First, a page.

KS: What motivates/inspires you when you shoot or design for leisure and not work?

ZD: Everything — as a broad and uninteresting answer. More specifically, I usually have an end goal in mind for whatever I do — a statement. I pretty much know what I want the final outcome of something to look like, and from there, I start to analyze and predict the different scenarios of how the viewer might receive it. I like practicality and purpose; I want something to give someone a reaction, I want it to do something other than just physically exist. By creating art under those semi-strict personal guidelines, I am in fact creating for my own leisure in a very backward sort of way.

KS: What inspired your design for the cover of this issue?

ZD: Alice in Wonderland. Jimi Hendrix. ’90s cartoons. Shel Silverstein. And Maurice Sendak.

KS: What did the process for making this cover look like?

ZD: I started off with the brief and combined it with my ideas / interpretation for the initial concept, then made some rough placement sketches for everything. Outlining the shapes of which buildings would be doing what. From there, I created a mood board and pulled some reference photos to work from. After that,, I re-sketched the outlines in Photoshop using a Wacom tablet, trying to keep everything imperfect and hand-drawn looking. From there it was just a matter of coloring everything in and using a few layering effects.

KS: How would you describe your style?

ZD: I’m honestly not even sure if I have a style. I’ve always wished that I did. I think that with design at least, I tend to just emulate what I like and take out what I don’t like. I have a pretty clear concept or idea that drives most of my work, all within the minimalism realm — or less is more approach — but at the same time I apply that very loosely. “Good artists copy; great artists steal” — I like to take that into consideration with everything I do and almost work backward sometimes. I start with something I like, even if it’s just a solid concept or a mood board, and then work backward and start taking things out or changing the original idea until I cover my tracks enough to have an original piece that nobody could really completely trace back to anything except for me.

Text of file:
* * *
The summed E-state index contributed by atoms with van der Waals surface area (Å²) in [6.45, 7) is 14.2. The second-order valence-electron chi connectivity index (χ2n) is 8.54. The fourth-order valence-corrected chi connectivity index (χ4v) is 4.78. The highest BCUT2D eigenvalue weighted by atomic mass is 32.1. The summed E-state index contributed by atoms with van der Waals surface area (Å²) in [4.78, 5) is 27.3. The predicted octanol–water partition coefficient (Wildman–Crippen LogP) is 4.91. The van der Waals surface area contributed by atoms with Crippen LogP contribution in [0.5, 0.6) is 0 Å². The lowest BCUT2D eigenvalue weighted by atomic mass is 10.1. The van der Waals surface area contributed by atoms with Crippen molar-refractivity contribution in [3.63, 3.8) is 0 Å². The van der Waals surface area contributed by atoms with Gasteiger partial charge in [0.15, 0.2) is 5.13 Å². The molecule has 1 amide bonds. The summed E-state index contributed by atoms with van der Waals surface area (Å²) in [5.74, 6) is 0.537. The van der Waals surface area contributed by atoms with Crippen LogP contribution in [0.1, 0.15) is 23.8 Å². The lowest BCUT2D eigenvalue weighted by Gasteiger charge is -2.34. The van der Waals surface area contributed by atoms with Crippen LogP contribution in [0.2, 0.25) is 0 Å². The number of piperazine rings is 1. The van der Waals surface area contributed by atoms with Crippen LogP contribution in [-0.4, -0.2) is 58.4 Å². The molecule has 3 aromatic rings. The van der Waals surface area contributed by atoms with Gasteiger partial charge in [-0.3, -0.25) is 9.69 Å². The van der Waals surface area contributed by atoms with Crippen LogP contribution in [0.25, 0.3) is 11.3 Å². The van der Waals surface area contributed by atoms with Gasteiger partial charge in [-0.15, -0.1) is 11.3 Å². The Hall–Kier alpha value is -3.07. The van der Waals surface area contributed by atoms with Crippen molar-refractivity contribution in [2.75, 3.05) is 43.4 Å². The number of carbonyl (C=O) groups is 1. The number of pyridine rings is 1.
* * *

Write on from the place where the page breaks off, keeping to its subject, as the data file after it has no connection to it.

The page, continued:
KS: Any tips and things to be aware of to aspiring artists who want to get into your field(s)?

ZD: Stay true to you, never compromise your integrity for a paycheck. If you want something bad enough, you’ll find a way to make it happen. Perfect your craft and let your work speak. Most importantly, surround yourself with good people and only good things will come. You will make it far on your own, but you will make it much further with the right people in your corner.

If you like the cover as much as we do, you can find Zack Deus at his shop, The SOSICO, located at 751 Main Street in West Warwick. He offers graphic/web design, bookings for photography and print services, and is open Monday through Saturday. You can also contact him through is website: zackdeus.com.